Ah, Diwali. The Festival of Light. The most revered date of the year for Hindus, Jains and Sikhs. This joyous event brings family and friends together to celebrate the victory of light over dark and good over evil. Certainly worth timing your trip to India over, co-founder Madeleine advises how best to experience Diwali in Rajasthan during your India tour.
It’s been over a decade since I first stepped foot in India. Indians often tell me “there are more festivals in India than days of the year!” which, to be honest, is not far from the truth. Despite this plethora of celebrations, Diwali is my absolute favourite. It’s such a joyous time to experience this fascinating country; everyone is in good spirits and communities come together to celebrate the victory of light over dark, good over evil, and wisdom over ignorance. In many ways, it’s similar to the buzz you get in the run-up to Christmas and in others, it’s utterly unique. I love the way Indians of all religions come together and how the streets twinkle with fairy lights. The year before last, I spent Diwali in Rajasthan, in the city of Jaipur, and the decorations were magical (side note, there is actually a competition for merchants in Jaipur to see who best decorates the outside of their shop, with the government footing the electricity bill!)
When is Diwali celebrated?
Diwali usually falls in the month of October or November, however, the exact date varies from year to year depending on the lunar calendar. In 2021, Diwali will fall on Thursday, 4 November and in 2022 it’ll be Monday, 24 October. The festival actually spans five days in total with two either side of the main event.
What is Diwali? How is Diwali celebrated?
Diwali celebrates the return of Hindu deities Lord Rama and Goddess Sita to Ayodhya after their 14-year exile. It is said that the people of India lit hundreds and thousands of diya (clay lamps) to light the way back for Lord Rama after he defeated the evil spirit Ravana in Lanka.
On the night of Diwali, those celebrating usually offer special prayers to Lakshmi, the goddess of wealth, and Ganesha, the elephant god who represents fortune and wisdom. Fruits and sweets are offered to the deities, and diya lamps are arranged in and around the home to attract Lakshmi’s attention and blessings for the year ahead. It’s important to wear new clothing.
When the prayers come to a close, it’s time for fireworks. In recent years these have been scaled back due to concerns over air pollution, but certainly, you can still expect a grand display. A lavish dinner then follows.
The festival coincides with the Hindu New Year and as such, is considered an auspicious time by the business community to start new ventures. Often, business owners will also perform a prayer ceremony at their place of work.
This all happens on the third of the five days, but what about the other four days you ask? Well, on the first day its considered good look to purchase something new, usually a kitchen utensil or appliance. The second day, known as Choti Diwali (‘Little Diwali’) is traditionally the day you prepare for the next day’s celebrations, giving the house a good clean and decorating the floor with intricate designs made of coloured powder, petals and candles (these are called rangoli).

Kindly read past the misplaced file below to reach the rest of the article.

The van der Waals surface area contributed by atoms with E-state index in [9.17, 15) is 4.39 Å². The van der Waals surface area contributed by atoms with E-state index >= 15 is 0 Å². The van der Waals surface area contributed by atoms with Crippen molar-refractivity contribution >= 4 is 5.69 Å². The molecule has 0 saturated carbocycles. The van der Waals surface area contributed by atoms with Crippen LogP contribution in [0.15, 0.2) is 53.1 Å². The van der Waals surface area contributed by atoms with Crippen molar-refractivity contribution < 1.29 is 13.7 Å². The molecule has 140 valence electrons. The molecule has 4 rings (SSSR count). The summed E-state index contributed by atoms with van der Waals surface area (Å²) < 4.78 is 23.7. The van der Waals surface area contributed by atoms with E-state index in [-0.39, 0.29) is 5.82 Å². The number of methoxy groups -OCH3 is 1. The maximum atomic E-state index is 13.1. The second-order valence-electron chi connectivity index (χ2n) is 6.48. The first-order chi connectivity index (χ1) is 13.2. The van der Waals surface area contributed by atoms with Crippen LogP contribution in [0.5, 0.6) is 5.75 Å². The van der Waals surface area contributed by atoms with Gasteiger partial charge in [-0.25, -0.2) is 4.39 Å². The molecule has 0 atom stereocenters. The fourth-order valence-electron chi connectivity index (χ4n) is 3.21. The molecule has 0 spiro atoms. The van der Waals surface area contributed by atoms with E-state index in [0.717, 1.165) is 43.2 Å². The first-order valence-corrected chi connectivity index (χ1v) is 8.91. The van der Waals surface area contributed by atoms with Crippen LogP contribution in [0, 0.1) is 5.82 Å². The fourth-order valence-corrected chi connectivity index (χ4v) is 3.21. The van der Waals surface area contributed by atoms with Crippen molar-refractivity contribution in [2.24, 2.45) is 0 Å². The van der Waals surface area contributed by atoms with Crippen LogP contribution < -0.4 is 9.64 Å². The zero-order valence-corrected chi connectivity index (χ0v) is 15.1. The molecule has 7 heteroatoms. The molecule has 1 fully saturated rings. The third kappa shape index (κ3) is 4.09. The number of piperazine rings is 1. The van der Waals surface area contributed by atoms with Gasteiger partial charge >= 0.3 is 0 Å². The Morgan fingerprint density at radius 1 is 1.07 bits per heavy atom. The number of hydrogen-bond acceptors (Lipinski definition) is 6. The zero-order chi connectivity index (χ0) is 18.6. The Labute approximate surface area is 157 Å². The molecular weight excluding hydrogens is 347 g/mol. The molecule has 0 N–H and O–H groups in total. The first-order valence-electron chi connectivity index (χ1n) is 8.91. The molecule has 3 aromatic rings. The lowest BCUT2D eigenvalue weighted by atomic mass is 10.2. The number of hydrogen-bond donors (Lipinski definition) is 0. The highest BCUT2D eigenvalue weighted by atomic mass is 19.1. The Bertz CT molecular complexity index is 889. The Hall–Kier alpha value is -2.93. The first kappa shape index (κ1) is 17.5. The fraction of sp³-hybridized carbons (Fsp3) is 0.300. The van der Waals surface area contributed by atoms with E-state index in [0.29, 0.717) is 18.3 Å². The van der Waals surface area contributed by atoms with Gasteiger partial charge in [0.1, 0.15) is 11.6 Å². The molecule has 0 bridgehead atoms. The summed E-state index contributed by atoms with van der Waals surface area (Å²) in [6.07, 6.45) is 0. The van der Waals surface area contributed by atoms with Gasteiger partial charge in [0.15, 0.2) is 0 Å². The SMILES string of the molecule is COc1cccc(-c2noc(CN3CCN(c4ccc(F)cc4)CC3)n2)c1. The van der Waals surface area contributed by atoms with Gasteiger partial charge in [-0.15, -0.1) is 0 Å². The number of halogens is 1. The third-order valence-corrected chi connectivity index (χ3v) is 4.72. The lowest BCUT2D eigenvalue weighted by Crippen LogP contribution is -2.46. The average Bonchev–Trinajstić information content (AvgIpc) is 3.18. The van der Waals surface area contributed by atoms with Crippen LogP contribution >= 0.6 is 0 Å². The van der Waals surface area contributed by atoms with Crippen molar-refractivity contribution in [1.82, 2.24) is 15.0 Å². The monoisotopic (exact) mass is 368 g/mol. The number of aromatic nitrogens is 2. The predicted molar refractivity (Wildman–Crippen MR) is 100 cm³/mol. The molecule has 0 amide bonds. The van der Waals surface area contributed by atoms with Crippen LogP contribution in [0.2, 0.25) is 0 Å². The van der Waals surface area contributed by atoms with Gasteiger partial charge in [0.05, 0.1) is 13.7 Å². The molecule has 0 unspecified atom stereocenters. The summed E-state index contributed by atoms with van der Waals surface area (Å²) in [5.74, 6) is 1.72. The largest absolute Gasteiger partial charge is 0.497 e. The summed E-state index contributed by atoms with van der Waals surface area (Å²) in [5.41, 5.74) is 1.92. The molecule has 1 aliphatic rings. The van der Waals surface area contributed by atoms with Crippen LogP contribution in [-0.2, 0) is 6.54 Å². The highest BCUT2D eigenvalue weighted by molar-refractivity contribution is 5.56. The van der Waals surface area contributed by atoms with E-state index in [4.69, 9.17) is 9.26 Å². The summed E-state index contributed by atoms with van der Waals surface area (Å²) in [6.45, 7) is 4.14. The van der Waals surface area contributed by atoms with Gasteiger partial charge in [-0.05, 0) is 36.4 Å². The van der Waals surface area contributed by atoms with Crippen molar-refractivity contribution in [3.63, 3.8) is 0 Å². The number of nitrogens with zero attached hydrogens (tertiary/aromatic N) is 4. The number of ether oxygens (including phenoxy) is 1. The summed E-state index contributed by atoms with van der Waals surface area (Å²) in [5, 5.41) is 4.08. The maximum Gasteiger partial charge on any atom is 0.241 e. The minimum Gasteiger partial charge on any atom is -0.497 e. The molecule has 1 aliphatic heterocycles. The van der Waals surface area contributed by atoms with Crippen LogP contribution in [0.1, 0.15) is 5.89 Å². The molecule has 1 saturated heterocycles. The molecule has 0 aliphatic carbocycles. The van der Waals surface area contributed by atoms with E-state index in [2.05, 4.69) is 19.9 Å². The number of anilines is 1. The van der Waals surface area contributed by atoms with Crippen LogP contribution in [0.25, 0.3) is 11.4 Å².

Activities on the fourth day differ across the country. In Rajasthan and much of the north, the day is spent offering gratitude to the tools of work. Chefs will pay homage to their kitchen implements, writers to their pen and paper, and artists to their paints and palette.
The fifth day of Diwali in Rajasthan is known as Bhai Dooj and is celebrated by siblings. Sisters pray for the well-being of their brothers and receive sweets and gifts in return.
How can I celebrate Diwali in Rajasthan?
At Indian Excursions, we love to create our guests an authentic Diwali experience and bring alive the magic of the festival. There are many ways you can celebrate Diwali in Rajasthan and together we’ll discuss the options best suited to you. My personal recommendation would be to spend the evening with an Indian family at their home. We are incredibly lucky that many of our guides are keen to open up their own personal celebrations and homes to our guests. You’ll find that your hosts and their children are more than happy to explain the significance of the families rituals and traditions, from the puja (prayers) to the rangoli-making and gift-giving. In previous years our guests have found this a rare and culturally-rich evening that they’ll cherish with fond memories for years to come.
Other guests of ours prefer to take the day at leisure and use this opportunity for a bit of downtime mid-trip. After an easy-going day relaxing at the spa, or with a good book by the pool, you can still dip your toes into the festival; you’ll find that many hotels in Rajasthan mark the occasion with decorative oil lamps and traditionally festive dishes on the menu. My favourite hotel to spend Diwali in Rajasthan would be the Taj Lake Palace in Udaipur. Specifically, at their rooftop restaurant, taking in the twinkling lights of the town and the fireworks crackling above. To make the experience all the more special, a couple of our guests in the past have enjoyed donning a traditional sari for the occasion (we can guide you in having one tailored, and help you in draping it correctly on the night).
If you’d like to experience Diwali in Rajasthan on a private, personalised tour, please do get in touch. As experts in tailor-made tours of this specific region with a proven track record, we’re a perfect fit to assist with your travel arrangements and create something truly special. Meanwhile, you might find out sample trips inspiring to start with.0